The first full week of what experts say will likely be another tough year for the U.S. coal industry concluded with a critical report from conservation groups outlining the magnitude of unreclaimed western mine land.
The Western Organization of Resource Councils wrote that more than one-third of western land mined for coal remains unreclaimed, amounting to about 150,000 acres, or 234 square miles. The council recommended that federal and state governments should ensure that coal producers restore the disturbed land before the operation shuts down, noting that coal mines tend to have the largest acreage of unreclaimed land when production stops, coinciding with reduced revenue from coal sales.
The report also pointed out instability in the western coal industry after Contura Energy Inc. and Cloud Peak Energy Inc. sold their Powder River Basin mines to companies with a less-proven mining track record. Notably, Contura transferred its western mines to Blackjewel LLC, which filed for bankruptcy earlier this year and sold off its assets.
Blackjewel, its affiliated debtors and the official committee of unsecured creditors asked a federal bankruptcy court to investigate former company President and CEO Jeff Hoops. They claim in a court filing that Blackjewel's financial woes were caused by Hoops transferring tens of millions of dollars' worth of assets to benefit himself over several years.
"Throughout Hoops' involvement with the debtors and despite the various fiduciary obligations he owed, it appears that Hoops acted with one guiding principle: to use the debtors and their assets to improve his personal, and the Hoops parties', bottom line — despite the harm it caused the debtors and their creditors," the filing states.
The Navajo Transitional Energy Co. LLC continued to work through a dispute with Montana state regulators last week related to mines purchased from Cloud Peak Energy last year. The new owners have since struggled with its operations amid a dispute with state regulators regarding tribal sovereign immunity.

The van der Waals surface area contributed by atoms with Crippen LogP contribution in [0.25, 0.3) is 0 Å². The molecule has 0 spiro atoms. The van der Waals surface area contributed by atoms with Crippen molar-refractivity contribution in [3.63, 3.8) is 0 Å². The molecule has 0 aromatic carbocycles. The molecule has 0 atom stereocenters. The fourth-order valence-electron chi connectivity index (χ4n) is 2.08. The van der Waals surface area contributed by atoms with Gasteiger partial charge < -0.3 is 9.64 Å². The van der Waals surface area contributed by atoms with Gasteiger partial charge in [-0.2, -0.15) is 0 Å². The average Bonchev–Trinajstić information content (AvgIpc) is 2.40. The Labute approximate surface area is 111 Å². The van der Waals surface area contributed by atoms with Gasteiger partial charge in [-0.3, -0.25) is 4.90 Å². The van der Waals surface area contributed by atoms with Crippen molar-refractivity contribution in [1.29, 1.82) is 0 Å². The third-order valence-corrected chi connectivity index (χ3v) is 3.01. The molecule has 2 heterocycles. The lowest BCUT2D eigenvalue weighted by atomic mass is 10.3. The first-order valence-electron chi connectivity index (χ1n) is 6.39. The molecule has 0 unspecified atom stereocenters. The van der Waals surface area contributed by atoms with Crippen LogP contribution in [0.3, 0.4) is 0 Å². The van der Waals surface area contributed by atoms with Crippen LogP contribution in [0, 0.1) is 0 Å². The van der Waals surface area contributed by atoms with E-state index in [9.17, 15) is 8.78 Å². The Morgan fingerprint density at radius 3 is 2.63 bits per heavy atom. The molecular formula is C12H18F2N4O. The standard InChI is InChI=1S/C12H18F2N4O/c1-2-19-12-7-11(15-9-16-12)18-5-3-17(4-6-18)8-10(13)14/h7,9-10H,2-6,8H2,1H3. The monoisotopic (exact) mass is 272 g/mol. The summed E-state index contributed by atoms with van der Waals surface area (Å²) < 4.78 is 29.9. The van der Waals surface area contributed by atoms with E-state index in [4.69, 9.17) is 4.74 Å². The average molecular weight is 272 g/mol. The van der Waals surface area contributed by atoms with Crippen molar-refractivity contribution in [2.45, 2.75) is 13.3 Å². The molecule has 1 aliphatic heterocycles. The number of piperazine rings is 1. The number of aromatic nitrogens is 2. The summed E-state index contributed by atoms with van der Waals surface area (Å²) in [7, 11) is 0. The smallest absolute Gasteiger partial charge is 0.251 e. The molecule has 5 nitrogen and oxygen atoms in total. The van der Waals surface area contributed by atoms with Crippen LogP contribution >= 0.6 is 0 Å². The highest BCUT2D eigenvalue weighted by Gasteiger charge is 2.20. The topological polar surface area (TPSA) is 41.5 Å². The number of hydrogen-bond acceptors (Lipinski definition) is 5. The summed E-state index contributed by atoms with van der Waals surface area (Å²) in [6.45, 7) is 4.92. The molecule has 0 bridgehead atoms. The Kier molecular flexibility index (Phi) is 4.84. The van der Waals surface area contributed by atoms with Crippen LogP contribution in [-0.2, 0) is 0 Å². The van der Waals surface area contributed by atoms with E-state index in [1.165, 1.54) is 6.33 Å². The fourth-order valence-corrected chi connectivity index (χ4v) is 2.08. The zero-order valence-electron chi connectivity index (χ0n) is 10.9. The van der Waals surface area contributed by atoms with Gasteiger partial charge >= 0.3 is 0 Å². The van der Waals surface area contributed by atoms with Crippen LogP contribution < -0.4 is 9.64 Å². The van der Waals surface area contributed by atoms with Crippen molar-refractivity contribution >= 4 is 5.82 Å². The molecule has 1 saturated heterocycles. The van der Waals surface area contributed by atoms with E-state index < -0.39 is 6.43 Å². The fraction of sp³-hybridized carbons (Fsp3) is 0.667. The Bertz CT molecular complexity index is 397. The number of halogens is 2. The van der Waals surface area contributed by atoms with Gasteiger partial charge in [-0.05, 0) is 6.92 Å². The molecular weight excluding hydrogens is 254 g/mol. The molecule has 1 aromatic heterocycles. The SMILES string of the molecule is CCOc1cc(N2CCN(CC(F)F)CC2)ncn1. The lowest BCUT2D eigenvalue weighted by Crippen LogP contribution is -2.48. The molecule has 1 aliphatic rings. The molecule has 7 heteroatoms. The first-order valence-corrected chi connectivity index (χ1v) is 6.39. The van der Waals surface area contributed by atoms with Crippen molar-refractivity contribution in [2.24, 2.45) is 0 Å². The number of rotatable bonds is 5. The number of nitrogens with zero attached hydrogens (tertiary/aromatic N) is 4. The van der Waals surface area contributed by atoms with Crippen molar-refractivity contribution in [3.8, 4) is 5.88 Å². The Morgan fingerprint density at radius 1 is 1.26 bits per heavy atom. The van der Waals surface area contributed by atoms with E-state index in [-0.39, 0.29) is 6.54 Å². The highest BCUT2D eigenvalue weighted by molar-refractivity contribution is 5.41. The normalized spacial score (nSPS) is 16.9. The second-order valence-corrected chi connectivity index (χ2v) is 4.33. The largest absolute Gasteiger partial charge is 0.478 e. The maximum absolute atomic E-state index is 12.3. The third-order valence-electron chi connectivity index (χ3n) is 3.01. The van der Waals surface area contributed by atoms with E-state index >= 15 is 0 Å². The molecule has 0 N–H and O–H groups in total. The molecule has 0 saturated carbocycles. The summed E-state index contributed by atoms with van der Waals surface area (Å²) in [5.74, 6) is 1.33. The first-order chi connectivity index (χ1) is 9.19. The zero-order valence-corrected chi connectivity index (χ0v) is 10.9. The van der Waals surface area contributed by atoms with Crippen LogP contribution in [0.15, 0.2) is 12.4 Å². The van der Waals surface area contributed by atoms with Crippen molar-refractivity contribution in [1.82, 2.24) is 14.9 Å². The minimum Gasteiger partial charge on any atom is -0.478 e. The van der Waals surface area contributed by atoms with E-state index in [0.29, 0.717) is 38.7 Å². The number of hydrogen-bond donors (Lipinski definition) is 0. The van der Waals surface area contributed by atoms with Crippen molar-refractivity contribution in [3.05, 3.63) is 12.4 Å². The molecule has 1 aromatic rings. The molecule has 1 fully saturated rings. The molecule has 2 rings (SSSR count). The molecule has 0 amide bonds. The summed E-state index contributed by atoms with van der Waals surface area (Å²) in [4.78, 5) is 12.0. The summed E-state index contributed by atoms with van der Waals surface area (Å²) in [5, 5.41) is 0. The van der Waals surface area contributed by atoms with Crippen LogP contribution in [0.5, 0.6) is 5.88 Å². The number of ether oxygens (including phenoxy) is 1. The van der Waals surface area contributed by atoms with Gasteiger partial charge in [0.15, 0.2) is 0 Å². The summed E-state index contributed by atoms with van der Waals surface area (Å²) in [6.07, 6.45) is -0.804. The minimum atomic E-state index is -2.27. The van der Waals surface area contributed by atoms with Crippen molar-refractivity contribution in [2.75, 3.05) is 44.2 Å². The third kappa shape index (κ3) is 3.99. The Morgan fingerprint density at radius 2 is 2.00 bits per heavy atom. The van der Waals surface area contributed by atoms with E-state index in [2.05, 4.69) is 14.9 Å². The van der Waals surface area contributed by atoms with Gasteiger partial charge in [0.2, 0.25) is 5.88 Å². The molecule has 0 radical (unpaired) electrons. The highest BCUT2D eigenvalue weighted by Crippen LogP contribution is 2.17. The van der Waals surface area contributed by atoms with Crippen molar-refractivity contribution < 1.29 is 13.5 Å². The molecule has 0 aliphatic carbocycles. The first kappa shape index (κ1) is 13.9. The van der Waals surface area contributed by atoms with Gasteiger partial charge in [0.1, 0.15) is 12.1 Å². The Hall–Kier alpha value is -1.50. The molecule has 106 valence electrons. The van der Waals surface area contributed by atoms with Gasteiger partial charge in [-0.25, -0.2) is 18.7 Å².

While the producer and the Montana Department of Environmental Quality, which has required the company to waive its immunity to continue operations, have not reached a long-term solution, they agreed to an extension. The two parties extended an interim limited waiver of sovereign immunity for 65 days to keep the Spring Creek coal mine up and running while they continue negotiations.
Further evidence of the depressed coal space was evident in recent metrics from the railroads. From 2018 to 2019, American railroads hauled about 9.2% fewer carloads of coal, with shipments falling from about 4.4 million carloads to about 4 million over the period. BNSF Railway Co., which shipped the most coal last year, saw the smallest percentage decline year over year, while Union Pacific Corp. saw the largest among the top-four publicly traded U.S. railroads by coal volume.
While domestic demand for thermal coal declines, West Virginia Gov. Jim Justice discussed alternative uses for coal in an address last week. Ramaco Carbon LLC, an affiliate of Ramaco Resources Inc. working to turn coal into carbon products, will open a new facility in the state to research carbon-based products made from the fuel.
Last week, in bankruptcy news, a federal court approved Murray Energy Corp.'s plan for a bidding process to sell off its assets. The company's lenders will form an entity to act as the stalking horse bidder. S&P Global Platts also reported that the Oak Grove metallurgical coal mine in Alabama has been idled without details of a restart timeline. Murray Energy is a majority owner of the company that runs the operation.
S&P Global Market Intelligence and S&P Global Platts are owned by S&P Global Inc.
Coaltrans USA: The 2020 conference will take place Jan. 23-24 in Miami.
15th Annual Southern African Coal Conference: IHS Markit will hold a conference from Jan. 29-31, 2020, in Cape Town, South Africa.
American Coal Council: The ACC will hold its Spring Coal Forum 2020 March 3-5 in Fort Lauderdale, Fla.